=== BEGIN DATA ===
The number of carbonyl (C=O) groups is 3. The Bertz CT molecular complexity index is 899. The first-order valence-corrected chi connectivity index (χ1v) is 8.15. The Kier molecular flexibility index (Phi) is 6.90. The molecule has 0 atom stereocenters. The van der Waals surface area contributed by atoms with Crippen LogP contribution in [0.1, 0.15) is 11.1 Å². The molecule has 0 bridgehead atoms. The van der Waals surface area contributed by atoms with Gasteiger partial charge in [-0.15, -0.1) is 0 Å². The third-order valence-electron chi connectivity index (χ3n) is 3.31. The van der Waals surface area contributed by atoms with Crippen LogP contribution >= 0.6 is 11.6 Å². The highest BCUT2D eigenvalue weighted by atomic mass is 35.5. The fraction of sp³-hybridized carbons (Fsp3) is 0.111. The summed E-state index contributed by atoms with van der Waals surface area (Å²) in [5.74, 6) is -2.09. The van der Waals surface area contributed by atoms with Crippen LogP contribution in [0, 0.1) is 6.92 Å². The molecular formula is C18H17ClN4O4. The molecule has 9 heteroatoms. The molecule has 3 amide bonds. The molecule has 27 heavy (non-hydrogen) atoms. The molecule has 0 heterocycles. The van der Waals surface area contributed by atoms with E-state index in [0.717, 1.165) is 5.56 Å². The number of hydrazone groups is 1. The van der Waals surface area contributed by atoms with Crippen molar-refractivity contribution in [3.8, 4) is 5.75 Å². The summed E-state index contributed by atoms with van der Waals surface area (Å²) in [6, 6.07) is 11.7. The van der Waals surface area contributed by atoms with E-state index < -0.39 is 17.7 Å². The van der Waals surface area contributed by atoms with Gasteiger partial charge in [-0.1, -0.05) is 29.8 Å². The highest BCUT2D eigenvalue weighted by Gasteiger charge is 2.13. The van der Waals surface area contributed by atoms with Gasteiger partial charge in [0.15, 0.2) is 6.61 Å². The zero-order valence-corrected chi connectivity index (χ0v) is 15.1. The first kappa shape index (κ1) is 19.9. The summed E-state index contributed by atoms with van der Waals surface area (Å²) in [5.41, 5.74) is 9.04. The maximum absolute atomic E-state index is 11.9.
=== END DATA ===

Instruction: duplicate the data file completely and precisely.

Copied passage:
The number of carbonyl (C=O) groups is 3. The Bertz CT molecular complexity index is 899. The first-order valence-corrected chi connectivity index (χ1v) is 8.15. The Kier molecular flexibility index (Phi) is 6.90. The molecule has 0 atom stereocenters. The van der Waals surface area contributed by atoms with Crippen LogP contribution in [0.1, 0.15) is 11.1 Å². The molecule has 0 bridgehead atoms. The van der Waals surface area contributed by atoms with Gasteiger partial charge in [-0.15, -0.1) is 0 Å². The third-order valence-electron chi connectivity index (χ3n) is 3.31. The van der Waals surface area contributed by atoms with Crippen LogP contribution >= 0.6 is 11.6 Å². The highest BCUT2D eigenvalue weighted by atomic mass is 35.5. The fraction of sp³-hybridized carbons (Fsp3) is 0.111. The summed E-state index contributed by atoms with van der Waals surface area (Å²) in [5.74, 6) is -2.09. The van der Waals surface area contributed by atoms with Crippen LogP contribution in [0, 0.1) is 6.92 Å². The molecular formula is C18H17ClN4O4. The molecule has 9 heteroatoms. The molecule has 3 amide bonds. The molecule has 27 heavy (non-hydrogen) atoms. The molecule has 0 heterocycles. The van der Waals surface area contributed by atoms with E-state index in [0.717, 1.165) is 5.56 Å². The number of hydrazone groups is 1. The van der Waals surface area contributed by atoms with Crippen molar-refractivity contribution in [3.8, 4) is 5.75 Å². The summed E-state index contributed by atoms with van der Waals surface area (Å²) in [6, 6.07) is 11.7. The van der Waals surface area contributed by atoms with E-state index < -0.39 is 17.7 Å². The van der Waals surface area contributed by atoms with Gasteiger partial charge in [-0.1, -0.05) is 29.8 Å². The highest BCUT2D eigenvalue weighted by Gasteiger charge is 2.13. The van der Waals surface area contributed by atoms with Gasteiger partial charge in [0.15, 0.2) is 6.61 Å². The zero-order valence-corrected chi connectivity index (χ0v) is 15.1. The first kappa shape index (κ1) is 19.9. The summed E-state index contributed by atoms with van der Waals surface area (Å²) in [5.41, 5.74) is 9.04. The maximum absolute atomic E-state index is 11.9.